“I had no role models and no competition, just an open field mined with taboos waiting to be exploded,” Mr. Krassner wrote in his autobiography.

The magazine’s most famous cartoon was one, drawn in 1967 by the Mad artist Wally Wood, of an orgy featuring Snow White, Donald Duck and a bevy of Disney characters enjoying a variety of sexual positions. (Mickey Mouse is shown shooting heroin.) Later, digitally colored by a former Disney artist, it became a hot-selling poster that supplied Mr. Krassner with modest royalties into old age.

(9) TODAY IN HISTORY.

  • July 24, 1948 — Debut of Marvin the Martian in Bugs Bunny’s “Haredevil Hare.”

(10) TODAY’S BIRTHDAYS.

[Compiled by Cat Eldridge.]

  • Born July 24, 1802 Alexandre Dumas. The Three Musketeers and Twenty Years After. Are they genre? Good question. (Died 1870.)
  • Born July 24, 1878 Lord Dunsany whose full name and title was a jaw dropping Edward John Moreton Drax Plunkett, 18th Baron of Dunsany. So ISFDB lists him as genre for the Jorkens body of work among works. H’h. Gary Turner, who some of you will recognize from Golden Gryphon Press and elsewhere, reviewed The Collected Jorkens: Volumes One, Two, and Three, for Green Man, so I’ve linked to the review here. They also list The King of Elfland’s Daughter which I’m going to link to another review on Green Man as it’s an audio recording with a very special guest appearance by Christopher Lee. (Died 1957.)
  • Born July 24, 1895 Robert Graves. Poet, historical novelist, critic. Author of, among other works, The White Goddess (a very strange book), two volumes called the Greek MythsSeven Days in New Crete which Pringle has on his Best Hundred Fantasy Novels list and more short fiction that bears thinking about. (Died 1985.)
  • Born July 24, 1916 John D. MacDonald. Primarily a mystery writer whose Travis McGee series I enjoyed immensely, he wrote a handful of genre works including the sublime The Girl, the Gold Watch & Everything.  ISFDB lists a collection, End of the Tiger and Other Short Stories, which I presume is genre. (Died 1986.)
  • Born July 24, 1936 Mark Goddard, 83. Major Don West, the adversary of Dr. Zachary Smith, on Lost in Space. Other genre appearances were scant. He played an unnamed Detective in the early Eighties Strange Invaders and he showed up on an episode of The Next Step Beyond which investigated supposed hauntings as Larry Hollis in “Sins of Omission”. Oh, and he was an unnamed General in the Lost in Space film. 
  • Born July 24, 1945 Gordon Eklund, 74. He won the Nebula for Best Novelette for “If the Stars Are Gods”, co-written with Gregory Benford. They expanded it into a novel which was quite good if I remember correctly. So would anyone care to tell the story of how he came to write the Lord Tedric series which was inspired by an E.E. Doc Smith novelette? 
  • Born July 24, 1951 Lynda Carter, 68. Wonder Woman of course. But also Principal Powers, the headmistress of a school for superheroes in Sky High; Colonel Jessica Weaver in the vampire film Slayer;  Moira Sullivan, Chloe Sullivan’s Kryptonite-empowered mother in the “Prodigy” episode of Smallville; and President Olivia Marsdin In Supergirl.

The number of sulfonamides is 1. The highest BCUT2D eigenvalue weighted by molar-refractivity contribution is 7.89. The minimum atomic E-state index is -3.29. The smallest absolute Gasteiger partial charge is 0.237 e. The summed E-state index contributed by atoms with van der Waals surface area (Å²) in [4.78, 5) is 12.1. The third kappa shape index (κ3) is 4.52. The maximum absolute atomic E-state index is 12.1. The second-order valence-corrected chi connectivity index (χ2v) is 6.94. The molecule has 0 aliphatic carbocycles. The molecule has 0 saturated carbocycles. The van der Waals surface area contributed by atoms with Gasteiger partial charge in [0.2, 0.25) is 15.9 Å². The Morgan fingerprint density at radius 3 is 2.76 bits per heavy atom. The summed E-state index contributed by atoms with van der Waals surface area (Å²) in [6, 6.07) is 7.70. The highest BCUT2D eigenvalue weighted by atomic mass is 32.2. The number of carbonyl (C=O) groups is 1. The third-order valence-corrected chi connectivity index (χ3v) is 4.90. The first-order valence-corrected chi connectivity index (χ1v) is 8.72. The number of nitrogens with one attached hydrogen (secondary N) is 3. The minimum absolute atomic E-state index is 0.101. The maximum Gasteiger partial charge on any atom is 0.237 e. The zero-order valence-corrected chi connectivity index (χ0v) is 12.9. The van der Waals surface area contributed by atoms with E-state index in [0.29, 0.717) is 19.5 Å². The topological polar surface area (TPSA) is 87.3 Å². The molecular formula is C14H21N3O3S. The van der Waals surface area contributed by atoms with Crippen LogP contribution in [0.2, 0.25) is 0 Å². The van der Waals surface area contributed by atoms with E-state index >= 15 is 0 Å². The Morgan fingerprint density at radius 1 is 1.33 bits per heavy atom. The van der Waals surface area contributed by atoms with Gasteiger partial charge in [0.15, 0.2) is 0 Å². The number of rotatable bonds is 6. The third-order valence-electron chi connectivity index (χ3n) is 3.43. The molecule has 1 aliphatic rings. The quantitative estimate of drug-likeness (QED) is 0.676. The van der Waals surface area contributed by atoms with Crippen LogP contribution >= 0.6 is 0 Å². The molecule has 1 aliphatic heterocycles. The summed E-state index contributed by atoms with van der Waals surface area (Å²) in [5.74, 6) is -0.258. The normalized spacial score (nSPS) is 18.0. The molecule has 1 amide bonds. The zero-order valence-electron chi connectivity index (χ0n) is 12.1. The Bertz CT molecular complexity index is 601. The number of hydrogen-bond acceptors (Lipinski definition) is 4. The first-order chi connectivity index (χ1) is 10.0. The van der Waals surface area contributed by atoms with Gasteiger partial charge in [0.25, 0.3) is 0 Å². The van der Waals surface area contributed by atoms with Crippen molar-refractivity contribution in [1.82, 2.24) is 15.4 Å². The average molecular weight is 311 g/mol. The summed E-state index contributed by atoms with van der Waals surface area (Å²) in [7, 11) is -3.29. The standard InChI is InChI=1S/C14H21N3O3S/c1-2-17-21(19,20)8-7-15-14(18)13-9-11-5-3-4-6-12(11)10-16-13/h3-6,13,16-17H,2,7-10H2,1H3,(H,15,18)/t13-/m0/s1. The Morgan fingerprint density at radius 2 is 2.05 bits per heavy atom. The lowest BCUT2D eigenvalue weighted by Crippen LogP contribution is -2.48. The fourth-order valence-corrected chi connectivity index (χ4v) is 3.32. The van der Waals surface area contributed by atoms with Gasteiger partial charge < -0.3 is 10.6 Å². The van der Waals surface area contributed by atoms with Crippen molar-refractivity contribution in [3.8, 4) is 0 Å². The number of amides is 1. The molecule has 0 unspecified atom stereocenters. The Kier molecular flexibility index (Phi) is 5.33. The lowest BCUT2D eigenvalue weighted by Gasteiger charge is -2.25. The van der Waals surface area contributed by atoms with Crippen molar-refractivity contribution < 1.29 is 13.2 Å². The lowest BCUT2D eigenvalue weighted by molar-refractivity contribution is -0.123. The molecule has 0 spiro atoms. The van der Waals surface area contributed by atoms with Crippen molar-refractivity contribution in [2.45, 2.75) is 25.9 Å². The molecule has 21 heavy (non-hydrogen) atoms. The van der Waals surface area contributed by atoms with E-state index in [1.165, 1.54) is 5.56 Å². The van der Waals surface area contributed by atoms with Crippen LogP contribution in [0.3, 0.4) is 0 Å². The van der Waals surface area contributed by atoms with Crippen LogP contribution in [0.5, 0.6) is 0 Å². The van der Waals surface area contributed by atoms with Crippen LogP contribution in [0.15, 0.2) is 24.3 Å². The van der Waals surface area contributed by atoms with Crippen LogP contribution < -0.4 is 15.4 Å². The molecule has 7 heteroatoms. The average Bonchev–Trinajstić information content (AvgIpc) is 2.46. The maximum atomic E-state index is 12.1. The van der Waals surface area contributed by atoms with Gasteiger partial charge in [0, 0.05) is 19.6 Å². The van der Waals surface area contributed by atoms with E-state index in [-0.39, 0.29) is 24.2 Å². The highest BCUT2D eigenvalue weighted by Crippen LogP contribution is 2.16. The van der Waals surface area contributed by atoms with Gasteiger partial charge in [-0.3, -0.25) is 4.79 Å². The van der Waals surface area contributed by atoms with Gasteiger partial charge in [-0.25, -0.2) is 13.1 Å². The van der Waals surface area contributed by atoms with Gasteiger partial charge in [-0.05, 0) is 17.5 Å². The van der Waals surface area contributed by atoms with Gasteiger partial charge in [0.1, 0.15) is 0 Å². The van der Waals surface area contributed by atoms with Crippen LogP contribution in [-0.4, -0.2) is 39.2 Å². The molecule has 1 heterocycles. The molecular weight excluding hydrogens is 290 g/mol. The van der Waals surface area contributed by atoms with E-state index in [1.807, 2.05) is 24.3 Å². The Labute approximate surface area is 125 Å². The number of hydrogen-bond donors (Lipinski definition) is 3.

• Born July 24, 1964 Colleen Doran, 55.  Comics artist and writer. work worth particularly  worth noting she’s done includes Warren Ellis’ Orbiter graphic novel, Wonder Woman, Legion of Superheroes, Teen Titans, “Troll Bridge” by Neil Gaiman and her space opera series, A Distant Soil. She also did portions of The Sandman, in the “Dream Country” and “A Game of You”. She’s tuckerised Into Sandman as the character Thessaly is based on Doran.
  • Born July 24, 1981 Summer Glau, 38.  An impressive run in genre roles as she’s was. River Tam in Firefly and of course Serenity, followed by these performances: Tess Doerner in The 4400, as Cameron in Terminator: The Sarah Connor Chronicles, Bennett Halverson in Dollhouse (Is this worth seeing seeing?), Skylar Adams in Alphas and lastly Isabel Rochev who is The Ravager in Arrow.
  • Born July 24, 1982  — Anna Paquin, 37. Sookie Stackhouse in the True Blood series. Rogue in the X-Men franchise. She also shows up in Philip K. Dick’s Electric Dreams as Sarah in the “Real Life” episode. 

(11) COMICS SECTION.

  • Poorly Drawn Lines has a funny entry that actually references the phrase “sense of wonder.”
  • A well-known nanny visits the seashore in Rhymes With Orange.
  • Bizarro shows how to bring the full social media experience to live book signings.

(12) STRONG KEEP. John Scalzi tells what he thinks about “A Couple of Bits on Hugo Award Proposals and Attempted Wikipedia Deletions” which we have been covering here. When it comes to the Wikipedia —

… You might think that I, who was the target of much Sad Puppy whining and mewling, would be sitting here happily munching on popcorn while this bit of Wikidrama unfolds. But in fact I think the deletion attempt is a problem. Neither Williamson nor Hoyt are exactly on my Christmas card list at the moment, but you know what? Both of them are solid genre writers who for years have been putting out work through a major genre publisher, and who are both actively publishing today. They are genuinely of note in the field of science fiction and fantasy. One may think their politics, in and out of the genre, are revanchist as all fuck, or that their tenure and association with the Puppy bullshit didn’t do them any favors, or that one just doesn’t care for them on a day-to-day basis for whatever reason. But none of that is here or there regarding whether, on the basis of their genre output, they are notable enough to be the subject of a damn Wikipedia article. They are! Wikipedia notability is kind of a middlin’-height bar, and they get themselves over it pretty well.